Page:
Mild & benign weather pattern continues as we head into the final weeks of “winter”
I’ll be honest; it’s been quite boring for meteorologists most of the time these past 6 weeks! Yep, it’s been 6 weeks since the December 27th windstorm and very little of interest has happened weather-wise. But “boring” for meteorologists means that your life has continued mainly unaffected by weather. My wife works early mornings, doesn’t like to drive on ice/snow, and hasn’t dealt with a single delay or issue during this time. Happy wife, well, you know.
Since that windstorm, we’ve seen a brief/weak downslope wind “event” on January 4th, and a mini-blast of cold air a little over a week ago. That’s it. You may recall this happened last winter too; also a La Niña winter. It was 7 weeks of uneventful weather last year. Here’s the graphic I used in my winter recap. In last year’s case the ridging nearby (blocking weather systems) lingered the rest of the winter.
Winter so far looks like this; cool November and December then warmer January (compared to normal)
Last week’s brief cold snap gave us a 25 degree low temperature for February, similar to recent years
I’ve mentioned this in the recent past, but in the past 10 years our “snow season” has shifted to a little later in the winter. Is it temporary and just a blip? Or something new? We don’t know, but check out the past 30 years of snowfall at PDX
Compare that with the previous 30 years, notice February snow was a bit more sparse in the 60s through 90s. March snowfall has always been rare in the lowest elevations, in every decade. And April? About once every 60 years.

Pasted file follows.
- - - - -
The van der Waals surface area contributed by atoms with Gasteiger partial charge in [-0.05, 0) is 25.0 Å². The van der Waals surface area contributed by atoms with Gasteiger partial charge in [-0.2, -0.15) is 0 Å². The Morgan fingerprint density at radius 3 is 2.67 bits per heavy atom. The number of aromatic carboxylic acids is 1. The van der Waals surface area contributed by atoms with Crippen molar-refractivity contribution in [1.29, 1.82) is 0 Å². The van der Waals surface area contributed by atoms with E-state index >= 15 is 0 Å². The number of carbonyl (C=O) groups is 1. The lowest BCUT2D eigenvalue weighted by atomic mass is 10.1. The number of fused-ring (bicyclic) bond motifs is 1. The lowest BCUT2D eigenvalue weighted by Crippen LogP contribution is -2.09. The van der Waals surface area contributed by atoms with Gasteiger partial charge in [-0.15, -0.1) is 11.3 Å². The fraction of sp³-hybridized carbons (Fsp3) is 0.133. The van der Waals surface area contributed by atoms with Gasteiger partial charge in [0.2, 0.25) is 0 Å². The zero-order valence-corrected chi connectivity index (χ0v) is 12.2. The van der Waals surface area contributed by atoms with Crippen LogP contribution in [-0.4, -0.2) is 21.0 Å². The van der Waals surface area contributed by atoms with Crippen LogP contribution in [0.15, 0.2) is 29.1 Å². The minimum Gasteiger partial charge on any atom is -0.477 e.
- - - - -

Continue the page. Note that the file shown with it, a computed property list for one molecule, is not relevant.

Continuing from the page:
This week we’re seeing a continuation of the slow pattern. One cold front moves through the region tomorrow, then a very weak and “stretched” system Friday. That’s it through Sunday the 12th.
I do see one item of interest though. A cold and organized upper-level trough drops down out of the Gulf of Alaska early-mid next week.
This will bring a chilly “maritime polar” airmass through the Pacific Northwest. That means cold showers follow (next) Monday’s cold front. Models are forecasting 850mb temperatures (temperature in Celsius around 5,000′) down around -6 to -8 Monday night through Wednesday morning. Their ensemble averages are a little warmer. With onshore flow showers like these, a temperature of -7 or colder can bring sticking snow down below 1,000′. That’s at nighttime and if showers are heavy enough. This is the sort of setup where 1″ of snow falls at Council Crest in the West Hills at 1,000′ and little or nothing falls in the city. Ah! Maybe we’ll get another official 0.1″ to add to our other 0.1″ accumulations so far this season. My point is that I don’t see any sort of arctic air intrusion coming south from Canada in the next 10 days thus no chance for a widespread snow event. The setup next week is air coming off the 50 degree Pacific ocean water. We’ll keep an eye on that of course. You can see the EURO model ensemble snow forecast shows a hint of snow early next week and that’s about it. No sign of a bigger event.
In the short term, tomorrow’s front will bring a nice surge of snow and wind to the Cascades. That’s needed because snowpack has now slipped to a bit below average in northern Oregon. Be careful traveling over the passes tomorrow afternoon and evening.
That’s about it for this evening, another quiet 7 days ahead!
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